Friday, December 08, 2006


Healthy holiday habits

Food is often the center of celebrating the holidays. It is part of enjoying time with family and friends. Give the gift of health to yourself and your family this year. Here are some healthy holiday habits to get started.

Be realistic: Let go of guilt. Try to avoid the all or nothing mindset. Deprivation is not the answer – moderation and balance are key. Fill your plate with vegetables and fruits first and save a little room for favorites. Most people stress out about losing weight. Instead you may want to focus on not gaining or maintaining. The stressful holiday season is often not the most ideal time to achieve such a goal.

Be physically active every day. Now more important than ever: exercise is your ally! Take a walk. Don’t look for the closest parking spot when holiday shopping. Exercise is a win-win: it relieves stress and burns calories. Try for 30-60 minutes of physical activity a day.

Plan ahead. Arriving at a party famished could be a recipe for overindulgence. And never go all day with out eating to “allow” you to overindulge at a holiday dinner. Plan small meals the day of your event/party and a light snack before you go. Yogurt, fruit, rice cakes or a handful of walnuts are quick picks. To avoid overeating at your party, visualize what and how much you will eat before you go. And don’t forget to drink plenty of water. Hunger may simply be thirst in disguise.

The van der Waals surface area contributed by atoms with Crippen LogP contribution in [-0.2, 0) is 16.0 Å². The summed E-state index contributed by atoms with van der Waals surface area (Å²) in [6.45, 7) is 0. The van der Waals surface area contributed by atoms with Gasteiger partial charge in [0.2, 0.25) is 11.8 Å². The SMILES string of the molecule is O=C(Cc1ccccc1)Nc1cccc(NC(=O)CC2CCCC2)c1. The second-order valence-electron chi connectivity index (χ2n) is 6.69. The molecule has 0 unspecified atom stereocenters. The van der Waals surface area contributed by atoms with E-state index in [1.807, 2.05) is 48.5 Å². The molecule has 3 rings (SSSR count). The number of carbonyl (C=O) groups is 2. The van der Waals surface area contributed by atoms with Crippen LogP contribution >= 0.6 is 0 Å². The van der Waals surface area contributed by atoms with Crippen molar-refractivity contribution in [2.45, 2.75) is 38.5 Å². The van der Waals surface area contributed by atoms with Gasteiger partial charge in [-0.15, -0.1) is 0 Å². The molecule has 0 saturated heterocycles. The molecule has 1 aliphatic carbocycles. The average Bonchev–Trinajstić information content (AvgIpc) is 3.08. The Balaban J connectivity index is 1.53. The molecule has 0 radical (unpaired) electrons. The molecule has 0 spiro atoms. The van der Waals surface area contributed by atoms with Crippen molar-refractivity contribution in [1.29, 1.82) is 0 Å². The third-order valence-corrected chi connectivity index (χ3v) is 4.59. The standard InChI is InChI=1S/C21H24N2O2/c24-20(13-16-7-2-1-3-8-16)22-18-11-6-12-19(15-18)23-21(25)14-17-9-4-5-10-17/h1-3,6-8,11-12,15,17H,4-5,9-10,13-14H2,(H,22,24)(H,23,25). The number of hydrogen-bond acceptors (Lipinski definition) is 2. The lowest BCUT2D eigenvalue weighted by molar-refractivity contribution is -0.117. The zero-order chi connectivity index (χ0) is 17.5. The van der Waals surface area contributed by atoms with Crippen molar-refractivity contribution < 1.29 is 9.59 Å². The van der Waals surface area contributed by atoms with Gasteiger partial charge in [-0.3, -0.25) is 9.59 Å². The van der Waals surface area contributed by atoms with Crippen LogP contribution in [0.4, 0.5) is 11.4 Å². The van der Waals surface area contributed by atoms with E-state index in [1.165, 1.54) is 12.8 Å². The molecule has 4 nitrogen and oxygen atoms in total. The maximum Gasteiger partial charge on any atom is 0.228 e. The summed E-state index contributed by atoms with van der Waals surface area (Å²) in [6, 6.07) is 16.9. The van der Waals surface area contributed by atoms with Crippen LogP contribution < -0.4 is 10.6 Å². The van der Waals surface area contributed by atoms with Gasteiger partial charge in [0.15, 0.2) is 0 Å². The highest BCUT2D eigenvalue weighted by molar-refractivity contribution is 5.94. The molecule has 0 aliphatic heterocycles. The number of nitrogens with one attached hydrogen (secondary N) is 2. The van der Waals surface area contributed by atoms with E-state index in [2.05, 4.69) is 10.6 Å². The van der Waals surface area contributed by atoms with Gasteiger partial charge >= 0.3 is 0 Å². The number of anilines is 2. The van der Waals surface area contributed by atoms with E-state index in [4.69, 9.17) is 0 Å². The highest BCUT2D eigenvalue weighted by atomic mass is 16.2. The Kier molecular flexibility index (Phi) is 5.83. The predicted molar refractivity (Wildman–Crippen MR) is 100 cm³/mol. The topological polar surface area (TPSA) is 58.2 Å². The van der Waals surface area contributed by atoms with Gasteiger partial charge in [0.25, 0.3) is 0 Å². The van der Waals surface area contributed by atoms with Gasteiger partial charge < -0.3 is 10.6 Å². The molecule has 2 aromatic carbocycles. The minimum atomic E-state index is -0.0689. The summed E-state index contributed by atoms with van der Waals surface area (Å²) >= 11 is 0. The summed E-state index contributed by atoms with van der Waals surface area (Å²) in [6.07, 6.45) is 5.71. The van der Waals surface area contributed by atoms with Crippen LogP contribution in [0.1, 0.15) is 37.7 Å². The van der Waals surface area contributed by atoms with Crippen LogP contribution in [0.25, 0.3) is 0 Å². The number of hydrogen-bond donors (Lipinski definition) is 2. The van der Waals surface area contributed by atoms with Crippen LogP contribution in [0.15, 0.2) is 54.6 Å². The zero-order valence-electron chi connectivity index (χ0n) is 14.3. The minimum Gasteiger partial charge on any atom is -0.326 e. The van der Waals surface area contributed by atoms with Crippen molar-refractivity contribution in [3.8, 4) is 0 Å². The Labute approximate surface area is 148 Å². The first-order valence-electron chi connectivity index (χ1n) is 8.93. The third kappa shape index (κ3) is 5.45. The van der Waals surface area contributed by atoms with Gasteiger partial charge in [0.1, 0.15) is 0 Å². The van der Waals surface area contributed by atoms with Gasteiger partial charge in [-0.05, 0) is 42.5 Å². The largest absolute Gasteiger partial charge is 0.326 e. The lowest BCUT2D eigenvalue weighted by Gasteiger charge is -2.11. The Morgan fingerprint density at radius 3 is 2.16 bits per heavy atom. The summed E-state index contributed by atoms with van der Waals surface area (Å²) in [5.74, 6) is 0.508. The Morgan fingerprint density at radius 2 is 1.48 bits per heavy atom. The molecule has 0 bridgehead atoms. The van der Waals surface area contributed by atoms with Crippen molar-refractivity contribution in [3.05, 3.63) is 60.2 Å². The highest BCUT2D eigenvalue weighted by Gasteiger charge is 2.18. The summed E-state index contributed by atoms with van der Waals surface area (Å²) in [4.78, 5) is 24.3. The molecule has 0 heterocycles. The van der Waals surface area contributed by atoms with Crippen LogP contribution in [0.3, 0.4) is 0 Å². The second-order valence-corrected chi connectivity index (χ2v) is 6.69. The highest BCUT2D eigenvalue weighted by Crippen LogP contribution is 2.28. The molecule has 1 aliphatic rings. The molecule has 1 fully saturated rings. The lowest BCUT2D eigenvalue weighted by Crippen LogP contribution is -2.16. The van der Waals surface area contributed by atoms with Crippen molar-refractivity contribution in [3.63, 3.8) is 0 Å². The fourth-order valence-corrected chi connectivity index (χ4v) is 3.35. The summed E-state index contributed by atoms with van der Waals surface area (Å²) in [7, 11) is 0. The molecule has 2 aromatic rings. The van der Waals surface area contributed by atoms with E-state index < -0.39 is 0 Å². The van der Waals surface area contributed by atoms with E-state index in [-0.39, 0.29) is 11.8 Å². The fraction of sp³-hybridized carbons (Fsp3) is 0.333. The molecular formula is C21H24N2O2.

Think whole grains, vegetables and fruits first. Whole grain foods have not gone through a lot of processing. Once they are refined, grains lose a lot of their nutritional value. When purchasing whole grain foods, look for words such as “whole grain,” “stone ground,” “whole ground,” “whole wheat flour,” “whole oat flour,” and “whole barley flour” on the ingredient list. Products with the word “enriched,” are not considered a whole grain. Make a Whole grain stuffing with 100% wheat bread, sautéed veggies in a small amount of olive oil and vegetable broth…instead of the traditional refined grains and butter. Choose more vegetables and fruits on your plate, instead of meat or poultry.

Trim recipes of extra fat. Egg substitute in place of whole eggs, applesauce in place of oil, non-fat yogurt or soy in place of sour cream. Replace butter in stuffing with fat-free vegetable or chicken broth. Sweet potatoes are sweet enough…but you could flavor with a bit of apple juice, ground cinnamon in place of butter and marshmallows. Use skim milk or soy milk, garlic and a little Parmesan cheese in mashed potatoes. For an appetizer or snack: try making hummus for dipping veggies and whole wheat pitas. You will be serving up fiber and phytonutrients rather than high fat sour cream based dips. American Institute for Cancer Research (AICR) is one really great recipe resource, along with the Cancer Project.

Try something new. Introduce a new dish to your family and friends. How often do we all make the same things? Be adventurous. Look for recipes that center ingredients around whole grain, vegetables and fruits.

Achieve perspective. Relax and remember to keep the meaning of the season in mind. Enjoy the holidays and not just the special holiday foods. Plan ahead and watch portion sizes. Remember your keys: Balance and moderation, and keep in mind that overeating on special occasions is not cause for despair.

Renee Frechette is a registered dietitian who serves as the outpatient oncology dietitian in the The William W. Backus Hospital’s Radiation Therapy Center. This column should not replace advice or instruction from your personal physician. E-mail Frechette and all of the Healthy Living columnists at

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